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Australian Volunteers Abroad Awards dinner, Sydney, Friday, 21 August 1998: address on the occasion of the opening.

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Last month 72 people left this country under the Australian Volunteers Abroad program of the Overseas Service Bureau.

Among them were young men and women in their 20s, recently graduated from University. There were 4 families including between them, 7 children under the age of 12. There were teachers and nurses, carpenters and plumbers. There was a Civil Engineer who will be working on reconstruction projects in Afghanistan, an Occupational Therapist helping disabled orphans in Malawi, and a Psychologist working with children in a Kenyan refugee camp. There were people versed in the law, in farming and agriculture, the environmental sciences, in hospitality and tourism.

People from all over Australia, from all kinds of backgrounds, going to destinations all over the world. People who were united by a common sense of initiative and independence, and a shared dedication to place their individual skills and abilities at the service of their fellow human beings in developing countries ... among them some of the poorest and most disadvantaged people on the face of the globe.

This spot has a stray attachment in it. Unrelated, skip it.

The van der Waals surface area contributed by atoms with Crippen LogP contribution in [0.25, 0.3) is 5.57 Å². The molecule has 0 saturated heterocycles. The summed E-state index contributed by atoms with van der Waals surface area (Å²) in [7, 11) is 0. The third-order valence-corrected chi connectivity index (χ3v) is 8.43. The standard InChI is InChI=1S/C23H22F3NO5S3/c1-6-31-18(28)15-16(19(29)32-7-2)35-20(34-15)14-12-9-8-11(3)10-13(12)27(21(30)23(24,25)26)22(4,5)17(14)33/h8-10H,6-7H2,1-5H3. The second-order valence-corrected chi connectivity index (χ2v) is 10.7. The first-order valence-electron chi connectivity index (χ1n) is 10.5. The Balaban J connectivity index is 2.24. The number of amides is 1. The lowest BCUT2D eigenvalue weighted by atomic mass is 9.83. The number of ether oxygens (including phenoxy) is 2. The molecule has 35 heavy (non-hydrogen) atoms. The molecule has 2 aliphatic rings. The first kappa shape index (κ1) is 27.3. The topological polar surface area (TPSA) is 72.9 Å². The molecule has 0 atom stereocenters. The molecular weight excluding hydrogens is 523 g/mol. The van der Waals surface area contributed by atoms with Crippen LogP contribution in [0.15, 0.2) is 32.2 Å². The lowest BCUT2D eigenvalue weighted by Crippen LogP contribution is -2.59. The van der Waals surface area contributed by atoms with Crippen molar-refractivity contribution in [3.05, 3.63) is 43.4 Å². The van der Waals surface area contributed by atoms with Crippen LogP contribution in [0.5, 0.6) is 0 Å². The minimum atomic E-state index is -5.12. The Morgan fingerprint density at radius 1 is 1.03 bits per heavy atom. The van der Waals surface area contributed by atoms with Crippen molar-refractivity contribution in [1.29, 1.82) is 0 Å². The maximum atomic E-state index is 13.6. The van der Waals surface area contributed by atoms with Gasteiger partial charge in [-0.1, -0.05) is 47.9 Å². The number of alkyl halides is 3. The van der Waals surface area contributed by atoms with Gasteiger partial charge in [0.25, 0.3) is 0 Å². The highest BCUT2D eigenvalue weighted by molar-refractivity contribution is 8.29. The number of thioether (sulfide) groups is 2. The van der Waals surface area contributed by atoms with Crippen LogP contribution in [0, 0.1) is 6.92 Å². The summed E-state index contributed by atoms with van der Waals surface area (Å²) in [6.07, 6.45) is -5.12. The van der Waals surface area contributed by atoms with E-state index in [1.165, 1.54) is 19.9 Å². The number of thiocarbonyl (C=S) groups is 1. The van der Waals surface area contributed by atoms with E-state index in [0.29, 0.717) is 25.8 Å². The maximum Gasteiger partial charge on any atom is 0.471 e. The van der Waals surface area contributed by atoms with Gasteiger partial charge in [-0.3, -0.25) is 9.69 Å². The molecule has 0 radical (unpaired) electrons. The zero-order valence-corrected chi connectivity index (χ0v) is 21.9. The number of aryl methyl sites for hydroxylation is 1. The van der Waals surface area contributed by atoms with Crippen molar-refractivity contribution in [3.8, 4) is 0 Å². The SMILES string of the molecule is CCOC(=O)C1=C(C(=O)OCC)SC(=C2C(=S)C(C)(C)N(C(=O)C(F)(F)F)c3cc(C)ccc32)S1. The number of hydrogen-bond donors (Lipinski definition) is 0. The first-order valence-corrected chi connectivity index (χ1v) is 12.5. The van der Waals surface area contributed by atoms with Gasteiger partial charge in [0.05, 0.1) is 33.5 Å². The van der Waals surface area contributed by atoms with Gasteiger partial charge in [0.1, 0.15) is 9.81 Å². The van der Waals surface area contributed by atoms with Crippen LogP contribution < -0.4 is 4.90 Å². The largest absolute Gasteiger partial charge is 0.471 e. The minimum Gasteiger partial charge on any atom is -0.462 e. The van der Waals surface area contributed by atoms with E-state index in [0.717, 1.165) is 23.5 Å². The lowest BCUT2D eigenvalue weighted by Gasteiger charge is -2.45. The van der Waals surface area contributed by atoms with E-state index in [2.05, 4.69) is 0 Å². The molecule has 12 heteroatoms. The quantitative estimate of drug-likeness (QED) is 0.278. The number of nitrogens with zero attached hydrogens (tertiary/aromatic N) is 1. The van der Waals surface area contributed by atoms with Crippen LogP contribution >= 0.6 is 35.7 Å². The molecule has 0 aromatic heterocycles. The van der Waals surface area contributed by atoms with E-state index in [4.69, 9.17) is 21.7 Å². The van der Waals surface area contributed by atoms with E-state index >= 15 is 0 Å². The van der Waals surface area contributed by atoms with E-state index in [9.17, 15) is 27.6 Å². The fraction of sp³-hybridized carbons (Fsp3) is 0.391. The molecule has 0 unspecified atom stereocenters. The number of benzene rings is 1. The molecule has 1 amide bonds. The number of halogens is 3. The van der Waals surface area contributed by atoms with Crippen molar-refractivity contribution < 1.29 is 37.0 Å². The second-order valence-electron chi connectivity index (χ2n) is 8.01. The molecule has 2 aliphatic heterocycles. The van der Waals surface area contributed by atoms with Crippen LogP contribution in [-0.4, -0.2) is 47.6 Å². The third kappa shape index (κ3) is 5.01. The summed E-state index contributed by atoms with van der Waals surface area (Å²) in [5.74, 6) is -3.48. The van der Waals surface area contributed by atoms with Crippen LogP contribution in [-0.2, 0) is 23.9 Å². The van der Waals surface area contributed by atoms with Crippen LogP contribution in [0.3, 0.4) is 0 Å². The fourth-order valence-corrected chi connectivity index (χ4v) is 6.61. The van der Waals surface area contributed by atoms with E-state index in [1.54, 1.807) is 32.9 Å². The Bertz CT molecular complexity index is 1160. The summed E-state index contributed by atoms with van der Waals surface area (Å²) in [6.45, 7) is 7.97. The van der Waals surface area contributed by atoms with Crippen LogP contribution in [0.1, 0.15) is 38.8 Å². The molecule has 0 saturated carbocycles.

The Australians who went overseas under the Australian Volunteers Abroad program last month included the 4000th person to have been recruited by the Overseas Service Bureau over the past 36 years, almost all of them under the Australian Volunteers Abroad program. It is that achievement - that remarkable milestone in both individual commitment and collective responsibility - that we are celebrating at tonight’s dinner. It is a celebration that will be marked by the presentation of an inaugural AVA Recognition Award to a representative volunteer from each of the four decades. In dpe course, a Recognition Award will be sent to the other Australian Volunteers Abroad who have served under the program during those past 36 years.

Equally important is the continuing significance of the theme of this celebratory dinner, Building A Better World, and the knowledge that lives with the volunteers that, through the transfer of skills and through their periods of service they have contributed to the sense of partnership and the two-way exchange of knowledge and friendship which lie at the heart of the Australian Volunteers Abroad program. By their efforts, they have helped build a better world, to the lasting credit of themselves and increased respect and


goodwill for our country. As Governor-General, I publicly acknowledge all that they have done and achieved and sincerely congratulate and thank each of those 4000 men and women.

Even as we gather here, there are at present more than 500 Australian Volunteers Abroad working on local salary rates and living often in very difficult conditions in some 50 countries throughout Asia, Africa, Latin America and the Pacific. They are teaching, learning, working and striving. They are improving the circumstances of others across the spectrum of human need: in health, education, administration, services, agriculture and fisheries, engineering and the skilled trades, in environmental management, in scientific, economic, legal and social development.